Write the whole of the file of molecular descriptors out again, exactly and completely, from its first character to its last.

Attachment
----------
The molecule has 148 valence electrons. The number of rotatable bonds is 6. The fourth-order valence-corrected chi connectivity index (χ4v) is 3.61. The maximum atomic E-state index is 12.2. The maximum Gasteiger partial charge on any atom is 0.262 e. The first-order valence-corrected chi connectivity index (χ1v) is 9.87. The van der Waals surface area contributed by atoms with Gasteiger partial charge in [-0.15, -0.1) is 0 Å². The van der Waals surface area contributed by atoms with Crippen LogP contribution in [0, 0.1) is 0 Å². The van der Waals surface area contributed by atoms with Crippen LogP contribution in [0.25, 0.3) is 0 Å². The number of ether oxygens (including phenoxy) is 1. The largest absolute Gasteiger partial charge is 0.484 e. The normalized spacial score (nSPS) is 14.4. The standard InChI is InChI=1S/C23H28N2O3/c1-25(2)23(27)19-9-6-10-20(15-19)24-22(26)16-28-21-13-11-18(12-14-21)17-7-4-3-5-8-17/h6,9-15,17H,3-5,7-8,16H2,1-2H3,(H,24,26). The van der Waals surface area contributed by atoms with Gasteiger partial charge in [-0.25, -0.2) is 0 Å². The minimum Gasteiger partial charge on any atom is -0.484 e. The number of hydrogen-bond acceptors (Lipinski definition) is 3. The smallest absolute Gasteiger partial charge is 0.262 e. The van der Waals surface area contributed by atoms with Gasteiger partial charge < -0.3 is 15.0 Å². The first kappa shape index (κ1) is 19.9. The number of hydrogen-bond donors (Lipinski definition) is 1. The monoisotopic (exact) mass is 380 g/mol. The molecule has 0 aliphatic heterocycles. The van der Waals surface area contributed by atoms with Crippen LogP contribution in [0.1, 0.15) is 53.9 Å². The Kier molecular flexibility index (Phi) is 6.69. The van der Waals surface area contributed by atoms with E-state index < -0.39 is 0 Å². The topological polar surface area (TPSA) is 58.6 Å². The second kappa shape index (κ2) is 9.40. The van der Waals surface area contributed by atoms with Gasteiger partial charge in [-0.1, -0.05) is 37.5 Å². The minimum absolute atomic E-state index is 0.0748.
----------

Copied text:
The molecule has 148 valence electrons. The number of rotatable bonds is 6. The fourth-order valence-corrected chi connectivity index (χ4v) is 3.61. The maximum atomic E-state index is 12.2. The maximum Gasteiger partial charge on any atom is 0.262 e. The first-order valence-corrected chi connectivity index (χ1v) is 9.87. The van der Waals surface area contributed by atoms with Gasteiger partial charge in [-0.15, -0.1) is 0 Å². The van der Waals surface area contributed by atoms with Crippen LogP contribution in [0, 0.1) is 0 Å². The van der Waals surface area contributed by atoms with Crippen LogP contribution in [0.25, 0.3) is 0 Å². The number of ether oxygens (including phenoxy) is 1. The largest absolute Gasteiger partial charge is 0.484 e. The normalized spacial score (nSPS) is 14.4. The standard InChI is InChI=1S/C23H28N2O3/c1-25(2)23(27)19-9-6-10-20(15-19)24-22(26)16-28-21-13-11-18(12-14-21)17-7-4-3-5-8-17/h6,9-15,17H,3-5,7-8,16H2,1-2H3,(H,24,26). The van der Waals surface area contributed by atoms with Gasteiger partial charge in [-0.25, -0.2) is 0 Å². The minimum Gasteiger partial charge on any atom is -0.484 e. The number of hydrogen-bond acceptors (Lipinski definition) is 3. The smallest absolute Gasteiger partial charge is 0.262 e. The van der Waals surface area contributed by atoms with Gasteiger partial charge < -0.3 is 15.0 Å². The first kappa shape index (κ1) is 19.9. The number of hydrogen-bond donors (Lipinski definition) is 1. The monoisotopic (exact) mass is 380 g/mol. The molecule has 0 aliphatic heterocycles. The van der Waals surface area contributed by atoms with Crippen LogP contribution in [0.1, 0.15) is 53.9 Å². The Kier molecular flexibility index (Phi) is 6.69. The van der Waals surface area contributed by atoms with E-state index < -0.39 is 0 Å². The topological polar surface area (TPSA) is 58.6 Å². The second kappa shape index (κ2) is 9.40. The van der Waals surface area contributed by atoms with Gasteiger partial charge in [-0.1, -0.05) is 37.5 Å². The minimum absolute atomic E-state index is 0.0748.